Many people have nervous habits such as chewing on fingernails, moving feet or hands, or repeated hair pulling. Hair pulling that leads to noticeable hair loss is called trichotillomania. Trichotillomania can cause a lot of distress. Sites of hair pulling may include the scalp, eyebrows, eyelashes, or even pubic hair. Pulling may occur frequently for brief periods or during longer episodes that occur less often. Stressful situations often increase hair-pulling behavior, and people say that they feel tense immediately before hair pulling. Usually, hair pulling does not occur when other people are around (except close family members). Sometimes individuals avoid social situations so they can hide the behavior. Hair pulling can occur in both children and adults. About 1% to 2% of college students have engaged in this behavior. Examining the hair root, twirling the hair off, pulling strands of hair between the teeth, and eating hairs are other behaviors that may occur.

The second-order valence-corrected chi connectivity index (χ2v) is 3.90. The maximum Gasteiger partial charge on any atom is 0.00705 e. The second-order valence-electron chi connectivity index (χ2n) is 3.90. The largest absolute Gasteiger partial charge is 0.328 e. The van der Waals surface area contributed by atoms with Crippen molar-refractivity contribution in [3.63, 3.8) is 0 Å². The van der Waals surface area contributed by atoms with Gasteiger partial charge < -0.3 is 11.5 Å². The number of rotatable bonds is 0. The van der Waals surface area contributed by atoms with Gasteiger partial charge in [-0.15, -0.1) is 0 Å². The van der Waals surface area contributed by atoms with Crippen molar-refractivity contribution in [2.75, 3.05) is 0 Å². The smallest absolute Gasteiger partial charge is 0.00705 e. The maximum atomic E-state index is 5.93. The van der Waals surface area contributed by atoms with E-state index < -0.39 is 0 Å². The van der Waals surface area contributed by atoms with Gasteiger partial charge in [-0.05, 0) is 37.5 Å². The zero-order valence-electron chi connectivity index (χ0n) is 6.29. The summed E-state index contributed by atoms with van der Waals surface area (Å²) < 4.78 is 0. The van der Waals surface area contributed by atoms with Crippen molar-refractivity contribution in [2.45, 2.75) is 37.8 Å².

Habit reversal and control techniques are treatments that are useful for trichotillomania. While other approaches may be helpful for treatment of trichotillomania, they have not been evaluated scientifically in the same way as the treatments listed here.